This week's dance highlights include a quintet of L.A. dance companies coming to the Music Center on Christmas Eve.
5. Dance and Free Parking
While emigre snow bunnies may bemoan the absence of a white Christmas, Laura Karlin's Invertigo Dance celebrates SoCal's invariably warm sunny winter with Christmas light-bedecked dancers, one of five L.A. dance companies in the spotlight at this year's Music Center Holiday Celebration. Adriana Gainey's Pacifico Dance Company contributes Mexican folkloric dance from the Mexican region of La Costa Chica, while Viji Prakash and her Shakti Dance Company bring bharata natyam, the percussive classical dance from Southern India, and Shin Yue Wang's Shin Dance Company offers a Korean drum dance from the border area between China and North Korea. Taking time from their five weeks of performances, dancers from Thordal Christensen and Colleen Neary's Los Angeles Ballet provide a sample of the full length Nutcracker with the Waltz of the Flowers. The dance troupes are joined in the three-hour show by top-notch L.A.-based music and choral groups. Admission and parking are free. No tickets or reservations needed. Can't get downtown? Listen on KPFK-FM, watch the live broadcast on KCET-TV (repeated at 8 p.m. and again Dec. 25 at noon), or streaming on kcet.org. This broadcast used to be about the only time local arts groups appeared on KCET, but the station deserves kudos since its break with PBS for stepping up its coverage of local arts, especially dance. For a complete line up go to HolidayCelebration.org. For the real thing, go to the Music Center, Dorothy Chandler Pavilion, 135 N. Grand Ave., dwntwn.; Mon., Dec. 24, 3 p.m.; free. (213) 972-3099 ormusiccenter.org.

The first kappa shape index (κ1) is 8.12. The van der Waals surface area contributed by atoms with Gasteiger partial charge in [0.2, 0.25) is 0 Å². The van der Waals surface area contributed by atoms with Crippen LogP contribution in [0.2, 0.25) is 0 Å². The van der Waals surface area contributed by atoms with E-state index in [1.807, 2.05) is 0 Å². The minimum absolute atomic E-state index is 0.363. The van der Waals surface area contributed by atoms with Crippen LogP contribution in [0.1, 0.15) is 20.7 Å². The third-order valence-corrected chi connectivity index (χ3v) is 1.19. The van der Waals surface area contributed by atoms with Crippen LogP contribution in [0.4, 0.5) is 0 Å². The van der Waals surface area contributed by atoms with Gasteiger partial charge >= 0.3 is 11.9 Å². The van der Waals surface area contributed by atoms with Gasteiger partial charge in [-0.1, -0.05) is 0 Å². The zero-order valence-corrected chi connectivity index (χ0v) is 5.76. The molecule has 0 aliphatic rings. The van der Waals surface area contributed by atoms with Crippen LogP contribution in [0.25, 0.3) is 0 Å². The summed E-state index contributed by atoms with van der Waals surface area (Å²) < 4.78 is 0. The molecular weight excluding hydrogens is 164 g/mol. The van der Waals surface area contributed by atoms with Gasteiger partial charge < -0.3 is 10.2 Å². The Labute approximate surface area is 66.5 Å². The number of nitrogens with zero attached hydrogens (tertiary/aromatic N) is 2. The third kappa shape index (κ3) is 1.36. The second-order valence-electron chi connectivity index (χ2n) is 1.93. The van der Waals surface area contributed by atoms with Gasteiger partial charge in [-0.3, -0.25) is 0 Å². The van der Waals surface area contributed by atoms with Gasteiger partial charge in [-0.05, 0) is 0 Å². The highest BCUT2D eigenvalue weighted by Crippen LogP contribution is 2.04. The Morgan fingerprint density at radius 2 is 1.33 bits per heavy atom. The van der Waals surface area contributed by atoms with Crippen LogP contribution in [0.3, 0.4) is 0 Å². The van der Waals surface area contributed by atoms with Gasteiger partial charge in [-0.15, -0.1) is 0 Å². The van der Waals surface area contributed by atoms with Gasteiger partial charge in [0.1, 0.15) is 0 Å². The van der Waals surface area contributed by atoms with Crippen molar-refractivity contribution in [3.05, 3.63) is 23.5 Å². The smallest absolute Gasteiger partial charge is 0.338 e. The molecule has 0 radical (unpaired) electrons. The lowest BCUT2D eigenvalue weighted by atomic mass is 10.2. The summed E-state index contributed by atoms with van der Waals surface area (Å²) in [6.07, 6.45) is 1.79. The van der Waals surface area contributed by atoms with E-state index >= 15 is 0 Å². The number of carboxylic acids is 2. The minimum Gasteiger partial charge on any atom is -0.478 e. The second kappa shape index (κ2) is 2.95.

4. Snow Queens Reunite
For 15 years, Aerin Holt and her California Contemporary Ballet have offered The Snow Queen as a seasonal event. Based on a Hans Christian Andersen story, the show is filled with classical and contemporary ballet, aerial arts and gymnastics. This anniversary performance is also something of a reunion with dancers from the prior 15 years returning to celebrate with this year's cast at Glendale Community College, 1500 N. Verdugo, Glendale; Dec. 21, 7:30 p.m.; Dec. 22-23, 2 p.m. $30, $25 students, brownpapertickets.com/event/208440. (818) 240-1000, glendale.edu.
3. Tchaikovsky Meets Duke Wellington
Artistic director Robyn Gardenhire sets the City Ballet of L.A. Nutcracker in World War II L.A. not far from this Hancock Park venue and draws on both the familiar Tchaikovsky score and Duke Ellington's jazz version. On Friday, the top ticket price includes a pre-performance cocktail reception. Fri., Dec. 21, 8 p.m.; Sat. Dec. 22, 1 p.m. $25-$50, $100 Friday only; $10 age 3 and under. Wilshire Ebell, 743 S. Lucerne Blvd., (323) 292-1932, cityballetofla.org or email cblatickets@CityBalletofLA.org.
2. Los Angeles Ballet's Nutrcracker Meets Valley Girl